About this site


As of December 2019, this site has around 1200 pages of adventure goodness.

This site has stories and pictures of my outings, both with family and friends. It also details the "Celebration of Life," dedicated today to the spirit of big Jeff Walker who died of cancer at the age of 43. An explanation of the Celebration, and steps to prevent cancer, accompanies the Celebration's 2002 version.

You will note that (most of) my pages do not give precise route information. You may criticize me as a romantic, but I believe in adventure. Sure, I use maps and read trip reports, etc. but I also do a lot of trips based on a whim. I'll gladly exchange the trade route that takes the fastest, easiest line to the summit and instead take the unknown route that looks cool, even though it might not get me to the summit. I'm famous for ridgewalks, loops, and "long cuts." Eric Blehm, in his book The Last Season quotes Randy Morgensen:

"All your life, someone is pointing the way, directing you this way and that, determining for you which road is best traveled. Here is your chance to find your own way. Don't ask me how to get to McGee Canyon or Lake Double-Eleven-O. Go, on your own. Be adventuresome. Don't forever seek the easiest way. Take the way you find. Don't demand trail signs and sturdy bridges. Don't demand we show you the mountains. Seek them and find them yourself."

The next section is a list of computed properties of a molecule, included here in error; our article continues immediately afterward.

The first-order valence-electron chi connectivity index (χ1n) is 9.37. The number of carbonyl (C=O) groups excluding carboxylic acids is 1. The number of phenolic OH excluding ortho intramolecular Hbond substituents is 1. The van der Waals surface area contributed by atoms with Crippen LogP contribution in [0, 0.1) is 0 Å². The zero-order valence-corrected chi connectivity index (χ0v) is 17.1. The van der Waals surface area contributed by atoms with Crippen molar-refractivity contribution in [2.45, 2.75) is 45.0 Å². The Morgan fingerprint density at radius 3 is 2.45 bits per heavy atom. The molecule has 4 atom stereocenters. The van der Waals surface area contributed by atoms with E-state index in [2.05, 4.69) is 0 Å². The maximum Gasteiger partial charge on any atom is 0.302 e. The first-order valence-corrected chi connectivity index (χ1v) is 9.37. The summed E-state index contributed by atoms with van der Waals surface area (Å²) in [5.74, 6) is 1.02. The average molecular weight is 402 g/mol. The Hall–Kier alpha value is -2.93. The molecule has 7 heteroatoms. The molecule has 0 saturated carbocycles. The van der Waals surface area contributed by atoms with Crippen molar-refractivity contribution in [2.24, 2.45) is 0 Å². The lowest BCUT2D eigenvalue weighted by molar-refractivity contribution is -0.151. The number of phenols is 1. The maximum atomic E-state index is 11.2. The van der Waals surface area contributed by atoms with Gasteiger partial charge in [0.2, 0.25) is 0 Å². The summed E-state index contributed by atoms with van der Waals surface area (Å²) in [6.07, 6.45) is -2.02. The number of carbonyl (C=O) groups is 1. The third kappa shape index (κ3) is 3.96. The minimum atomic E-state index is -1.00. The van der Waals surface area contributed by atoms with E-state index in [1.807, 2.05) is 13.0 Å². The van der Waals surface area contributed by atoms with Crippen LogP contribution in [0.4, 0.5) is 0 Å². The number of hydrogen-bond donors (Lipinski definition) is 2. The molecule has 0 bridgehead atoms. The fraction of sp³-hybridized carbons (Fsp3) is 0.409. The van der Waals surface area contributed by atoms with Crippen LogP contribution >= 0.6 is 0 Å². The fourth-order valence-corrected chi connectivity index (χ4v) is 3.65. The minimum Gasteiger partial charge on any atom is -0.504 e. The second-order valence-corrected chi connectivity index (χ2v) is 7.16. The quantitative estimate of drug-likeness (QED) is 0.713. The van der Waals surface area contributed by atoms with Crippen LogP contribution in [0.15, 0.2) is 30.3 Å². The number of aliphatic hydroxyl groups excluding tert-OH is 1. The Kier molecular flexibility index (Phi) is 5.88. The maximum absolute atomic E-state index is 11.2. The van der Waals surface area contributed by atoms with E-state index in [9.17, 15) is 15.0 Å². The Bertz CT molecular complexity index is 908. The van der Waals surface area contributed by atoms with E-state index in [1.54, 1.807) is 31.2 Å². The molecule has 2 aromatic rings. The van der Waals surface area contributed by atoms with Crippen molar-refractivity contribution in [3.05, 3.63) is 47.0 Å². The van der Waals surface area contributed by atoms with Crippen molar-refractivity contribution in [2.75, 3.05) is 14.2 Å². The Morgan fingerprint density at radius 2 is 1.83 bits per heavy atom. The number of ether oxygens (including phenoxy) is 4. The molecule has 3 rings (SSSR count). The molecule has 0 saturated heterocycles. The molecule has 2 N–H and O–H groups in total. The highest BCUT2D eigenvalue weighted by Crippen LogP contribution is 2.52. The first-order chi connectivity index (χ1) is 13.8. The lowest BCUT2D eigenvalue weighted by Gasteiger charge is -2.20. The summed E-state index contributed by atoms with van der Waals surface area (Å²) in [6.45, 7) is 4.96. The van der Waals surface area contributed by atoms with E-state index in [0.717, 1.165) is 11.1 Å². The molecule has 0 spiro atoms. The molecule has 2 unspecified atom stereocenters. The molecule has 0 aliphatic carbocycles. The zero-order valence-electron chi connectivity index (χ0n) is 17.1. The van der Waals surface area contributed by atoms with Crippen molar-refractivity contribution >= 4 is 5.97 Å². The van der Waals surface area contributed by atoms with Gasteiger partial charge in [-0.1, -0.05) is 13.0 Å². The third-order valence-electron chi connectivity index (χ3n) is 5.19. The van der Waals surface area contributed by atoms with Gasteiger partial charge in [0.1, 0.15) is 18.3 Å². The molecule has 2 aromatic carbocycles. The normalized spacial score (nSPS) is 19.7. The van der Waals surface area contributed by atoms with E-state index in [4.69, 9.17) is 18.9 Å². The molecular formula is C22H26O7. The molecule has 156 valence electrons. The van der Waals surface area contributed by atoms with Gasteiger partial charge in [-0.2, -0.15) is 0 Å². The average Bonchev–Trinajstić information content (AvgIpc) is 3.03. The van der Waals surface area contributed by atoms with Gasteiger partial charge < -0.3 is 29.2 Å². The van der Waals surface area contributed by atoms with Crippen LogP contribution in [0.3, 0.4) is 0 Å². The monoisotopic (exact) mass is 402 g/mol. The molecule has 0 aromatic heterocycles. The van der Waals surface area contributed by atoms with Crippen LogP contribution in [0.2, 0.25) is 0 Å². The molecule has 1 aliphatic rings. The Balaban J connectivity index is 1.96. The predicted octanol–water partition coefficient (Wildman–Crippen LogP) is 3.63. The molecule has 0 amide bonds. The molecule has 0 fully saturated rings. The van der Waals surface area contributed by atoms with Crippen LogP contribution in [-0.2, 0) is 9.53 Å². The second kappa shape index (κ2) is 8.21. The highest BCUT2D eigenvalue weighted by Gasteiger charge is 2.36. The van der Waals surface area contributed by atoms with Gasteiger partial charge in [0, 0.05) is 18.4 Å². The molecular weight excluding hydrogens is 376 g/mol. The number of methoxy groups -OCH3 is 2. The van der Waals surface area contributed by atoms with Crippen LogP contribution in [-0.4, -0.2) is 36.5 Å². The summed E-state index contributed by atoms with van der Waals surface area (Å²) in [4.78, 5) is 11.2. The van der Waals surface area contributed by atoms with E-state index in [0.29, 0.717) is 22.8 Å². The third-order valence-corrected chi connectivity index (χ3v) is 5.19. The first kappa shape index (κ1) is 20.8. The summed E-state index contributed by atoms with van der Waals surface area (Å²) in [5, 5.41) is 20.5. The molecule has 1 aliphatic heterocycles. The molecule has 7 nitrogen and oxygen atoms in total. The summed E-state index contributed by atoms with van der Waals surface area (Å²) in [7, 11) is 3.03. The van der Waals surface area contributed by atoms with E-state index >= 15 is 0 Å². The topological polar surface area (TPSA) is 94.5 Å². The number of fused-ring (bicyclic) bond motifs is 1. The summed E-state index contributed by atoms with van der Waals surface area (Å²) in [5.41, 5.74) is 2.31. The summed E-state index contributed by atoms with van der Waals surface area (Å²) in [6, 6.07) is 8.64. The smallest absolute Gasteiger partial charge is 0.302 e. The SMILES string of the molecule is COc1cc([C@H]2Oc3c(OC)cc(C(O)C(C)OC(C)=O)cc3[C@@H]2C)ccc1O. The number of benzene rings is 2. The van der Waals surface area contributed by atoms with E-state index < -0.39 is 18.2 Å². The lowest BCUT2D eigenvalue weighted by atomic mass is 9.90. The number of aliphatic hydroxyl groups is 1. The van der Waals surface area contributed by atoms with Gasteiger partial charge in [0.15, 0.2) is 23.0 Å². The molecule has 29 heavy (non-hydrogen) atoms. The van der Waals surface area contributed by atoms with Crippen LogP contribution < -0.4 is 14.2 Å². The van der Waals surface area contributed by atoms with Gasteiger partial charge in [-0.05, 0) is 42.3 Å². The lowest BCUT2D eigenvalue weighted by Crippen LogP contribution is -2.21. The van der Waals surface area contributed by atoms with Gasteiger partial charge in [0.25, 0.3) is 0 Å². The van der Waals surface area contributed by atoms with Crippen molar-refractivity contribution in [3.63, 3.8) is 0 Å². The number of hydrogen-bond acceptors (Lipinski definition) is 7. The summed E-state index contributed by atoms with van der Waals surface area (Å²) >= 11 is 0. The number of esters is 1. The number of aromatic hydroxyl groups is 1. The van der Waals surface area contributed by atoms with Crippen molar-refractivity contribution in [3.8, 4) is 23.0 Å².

So don't be in a hurry. Don't worry so much about getting to the top. It's the going, not the getting there, that will free your soul.

I also agree with Morgensen's sense of the importance of wild lands. Tread lightly on the land. Practice backcountry travel that leaves no trace: no garbage, no poop, no tire tracks, no cairns, no sign of man. Our children, and their children, deserve a chance to experience the blessings the wild lands have bestowed on us.

And finally, to quote my friend Larry Prescott (RIP) about one mountain, but in a univeral message that matches my mind:

The vast, seldom trod spaces of the Lemhis offer solitude and a spirit of exploration that appeals to me. Exploring high mountain tops in the Lemhi Range is fulfilling precisely because they lack the pretension of other ranges. The Riddler just south of Diamond Peak is a classic Lemhi peak and promises what I like to call a Mini Adventure in one's own "backyard." The approach from the east is beautiful. The climb offers some challenges: the number of summits can be likely counted on two hands. It is a well rounded adventure. When such a trip is mixed with good company, all is right with the world for a few days.

Standard disclaimer about hazardous activities goes here:
"You are what you is" (F. Zappa).